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  • Shell Center for Sustainability
  • Shell Center for Sustainability
 
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Mission

The Shell Center for Sustainability's mission is to foster an interdisciplinary program of research, outreach, and education to address actions that can be taken to ensure the sustainable development of communities' living standards, interpreted broadly, to encompass all factors affecting the overall quality of life.
MatteoPasqualiExp

Dr. Matteo Pasquali


Professor in Chemical and Biomolecular Engineering
Chemical and Biomolecular Engineering Department
Rice University

funded_faculty_icon_smallSCS Project


Matteo Pasquali's research focuses on processing flows of microstructured liquids. Micro-structured liquids are ubiquitous in the chemical, polymer processing, coating, food, and biomedical industries. Theoretical and computational modeling of flow and transport in microstructured liquids will be a very important tool to design new processes and apparatus that can produce defect-free products at high rate with minimal environmental impact. Conventional transport laws based on classical irreversible thermodynamics fail to describe transport in liquids like polymer melts, solutions, blood, and dough. In recent years, two new approaches have appeared to model flow and transport in microstructured liquids. One method (mesoscopic) introduces field variables obeying transport equations to represent average local values of the liquid microstructure. The other method (micro-scopic) represents the microstructure by means of a large number of micromechanical contrivances distributed in the flow volume and following stochastic differential equations. The equations of the mesoscopic models include several phenomeno-logical coefficients, whereas the microscopic models depend on few parameters that can be estimated often from knowledge of the liquid's molecular structure. Microscopic models are presently impractical for process modeling because their equations are computationally much more expensive than those of the mesoscopic models.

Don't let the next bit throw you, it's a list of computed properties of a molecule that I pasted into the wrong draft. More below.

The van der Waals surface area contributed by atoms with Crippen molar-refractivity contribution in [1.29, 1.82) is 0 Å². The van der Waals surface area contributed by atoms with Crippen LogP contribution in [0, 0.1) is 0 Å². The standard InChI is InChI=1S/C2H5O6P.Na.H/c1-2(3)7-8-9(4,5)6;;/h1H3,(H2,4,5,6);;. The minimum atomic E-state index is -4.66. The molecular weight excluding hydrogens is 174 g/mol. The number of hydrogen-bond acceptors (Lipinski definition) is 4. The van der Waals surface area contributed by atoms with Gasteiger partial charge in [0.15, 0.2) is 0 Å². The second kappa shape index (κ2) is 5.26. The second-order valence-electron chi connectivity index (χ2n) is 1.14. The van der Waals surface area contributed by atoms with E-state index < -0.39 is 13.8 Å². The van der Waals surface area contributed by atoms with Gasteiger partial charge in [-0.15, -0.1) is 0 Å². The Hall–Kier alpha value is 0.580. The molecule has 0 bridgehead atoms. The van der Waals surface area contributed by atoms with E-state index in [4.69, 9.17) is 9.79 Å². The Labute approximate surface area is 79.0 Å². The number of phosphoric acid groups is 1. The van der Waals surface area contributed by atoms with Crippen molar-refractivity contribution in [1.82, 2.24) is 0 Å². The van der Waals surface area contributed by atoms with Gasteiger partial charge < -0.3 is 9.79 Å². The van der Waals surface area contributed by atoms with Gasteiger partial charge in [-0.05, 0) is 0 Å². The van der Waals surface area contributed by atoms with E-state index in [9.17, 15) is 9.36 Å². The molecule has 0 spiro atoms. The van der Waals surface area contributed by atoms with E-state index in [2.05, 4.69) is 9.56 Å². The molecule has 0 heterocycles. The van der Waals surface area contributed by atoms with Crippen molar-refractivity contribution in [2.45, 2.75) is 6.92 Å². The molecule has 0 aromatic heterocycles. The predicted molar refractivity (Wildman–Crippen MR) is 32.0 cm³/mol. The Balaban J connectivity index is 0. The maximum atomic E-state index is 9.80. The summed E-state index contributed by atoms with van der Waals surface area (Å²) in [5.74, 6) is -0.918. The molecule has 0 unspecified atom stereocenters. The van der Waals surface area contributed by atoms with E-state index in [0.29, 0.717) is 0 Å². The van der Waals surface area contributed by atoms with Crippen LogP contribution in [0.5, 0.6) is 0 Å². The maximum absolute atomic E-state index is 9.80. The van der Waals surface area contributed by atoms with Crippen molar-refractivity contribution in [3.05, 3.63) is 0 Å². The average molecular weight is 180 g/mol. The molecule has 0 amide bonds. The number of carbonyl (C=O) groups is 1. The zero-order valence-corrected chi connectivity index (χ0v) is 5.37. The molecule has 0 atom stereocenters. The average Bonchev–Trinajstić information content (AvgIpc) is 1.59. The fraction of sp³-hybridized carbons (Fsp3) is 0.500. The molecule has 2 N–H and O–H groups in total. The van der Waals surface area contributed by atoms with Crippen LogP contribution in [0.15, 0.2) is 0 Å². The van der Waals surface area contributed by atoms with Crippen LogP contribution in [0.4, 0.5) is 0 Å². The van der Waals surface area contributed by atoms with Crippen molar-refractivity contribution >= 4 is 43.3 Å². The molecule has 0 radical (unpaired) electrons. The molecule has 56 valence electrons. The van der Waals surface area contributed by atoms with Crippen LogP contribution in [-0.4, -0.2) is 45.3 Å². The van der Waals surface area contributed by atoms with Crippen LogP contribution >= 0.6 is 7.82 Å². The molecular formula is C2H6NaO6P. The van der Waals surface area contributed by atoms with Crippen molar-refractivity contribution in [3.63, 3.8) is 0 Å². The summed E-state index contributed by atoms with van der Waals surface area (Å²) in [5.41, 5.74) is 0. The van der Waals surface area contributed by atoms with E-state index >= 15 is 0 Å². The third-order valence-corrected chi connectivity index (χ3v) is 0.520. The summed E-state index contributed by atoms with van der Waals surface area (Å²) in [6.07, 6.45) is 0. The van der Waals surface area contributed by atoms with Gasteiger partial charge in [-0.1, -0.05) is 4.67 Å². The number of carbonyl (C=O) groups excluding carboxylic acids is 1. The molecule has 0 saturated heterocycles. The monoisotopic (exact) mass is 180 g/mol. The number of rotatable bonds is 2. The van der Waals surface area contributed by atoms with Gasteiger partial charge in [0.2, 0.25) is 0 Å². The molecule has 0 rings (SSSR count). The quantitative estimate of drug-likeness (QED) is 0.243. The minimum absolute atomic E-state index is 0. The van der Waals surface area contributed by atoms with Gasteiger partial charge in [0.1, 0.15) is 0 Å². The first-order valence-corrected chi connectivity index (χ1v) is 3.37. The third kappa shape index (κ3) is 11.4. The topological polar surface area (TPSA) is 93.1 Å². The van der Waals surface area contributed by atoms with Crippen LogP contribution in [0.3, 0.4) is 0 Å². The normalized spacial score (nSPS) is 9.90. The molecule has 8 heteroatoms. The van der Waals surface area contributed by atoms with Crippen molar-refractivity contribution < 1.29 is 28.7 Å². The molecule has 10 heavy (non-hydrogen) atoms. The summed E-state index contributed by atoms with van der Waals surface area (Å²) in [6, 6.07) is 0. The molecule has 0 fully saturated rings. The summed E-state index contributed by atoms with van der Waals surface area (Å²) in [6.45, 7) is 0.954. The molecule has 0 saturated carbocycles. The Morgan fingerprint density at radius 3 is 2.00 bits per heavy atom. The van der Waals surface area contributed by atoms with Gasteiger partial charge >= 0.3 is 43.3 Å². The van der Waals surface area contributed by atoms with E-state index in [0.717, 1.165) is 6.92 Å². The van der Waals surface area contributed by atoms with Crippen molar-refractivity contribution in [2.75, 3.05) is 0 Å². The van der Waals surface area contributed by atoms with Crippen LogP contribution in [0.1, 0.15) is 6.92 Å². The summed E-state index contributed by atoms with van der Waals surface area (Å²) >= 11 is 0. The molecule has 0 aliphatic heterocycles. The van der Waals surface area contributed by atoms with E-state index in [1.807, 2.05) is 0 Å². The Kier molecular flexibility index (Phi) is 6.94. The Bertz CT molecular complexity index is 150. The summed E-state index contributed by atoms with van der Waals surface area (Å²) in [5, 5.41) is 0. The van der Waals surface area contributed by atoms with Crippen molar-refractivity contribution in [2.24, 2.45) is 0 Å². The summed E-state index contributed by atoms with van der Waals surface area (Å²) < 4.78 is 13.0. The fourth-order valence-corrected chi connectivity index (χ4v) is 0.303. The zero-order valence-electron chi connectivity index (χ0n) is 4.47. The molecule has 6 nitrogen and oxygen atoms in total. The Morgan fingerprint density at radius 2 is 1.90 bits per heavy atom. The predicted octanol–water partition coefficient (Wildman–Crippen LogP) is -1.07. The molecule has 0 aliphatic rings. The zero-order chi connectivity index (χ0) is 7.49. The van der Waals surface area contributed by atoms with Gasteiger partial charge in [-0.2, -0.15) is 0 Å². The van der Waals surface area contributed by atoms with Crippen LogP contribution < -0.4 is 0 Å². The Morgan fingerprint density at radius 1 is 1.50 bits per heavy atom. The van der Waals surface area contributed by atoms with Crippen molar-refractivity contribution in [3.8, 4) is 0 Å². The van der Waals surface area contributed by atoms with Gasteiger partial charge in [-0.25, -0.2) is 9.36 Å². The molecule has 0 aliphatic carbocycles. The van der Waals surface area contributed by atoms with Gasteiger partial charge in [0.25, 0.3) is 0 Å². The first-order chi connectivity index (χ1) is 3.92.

Another important open problem in the study of polymeric liquid flow is the experimental determination of the interaction of flow and microstructure. Conventional techniques (e.g. flow birefringence) are now being ported from rheometric flows to prototype process flows. Meanwhile, new methods like fluorescence microscopy have proven effective to study the dynamics of polymeric liquids in rheometric flows. 

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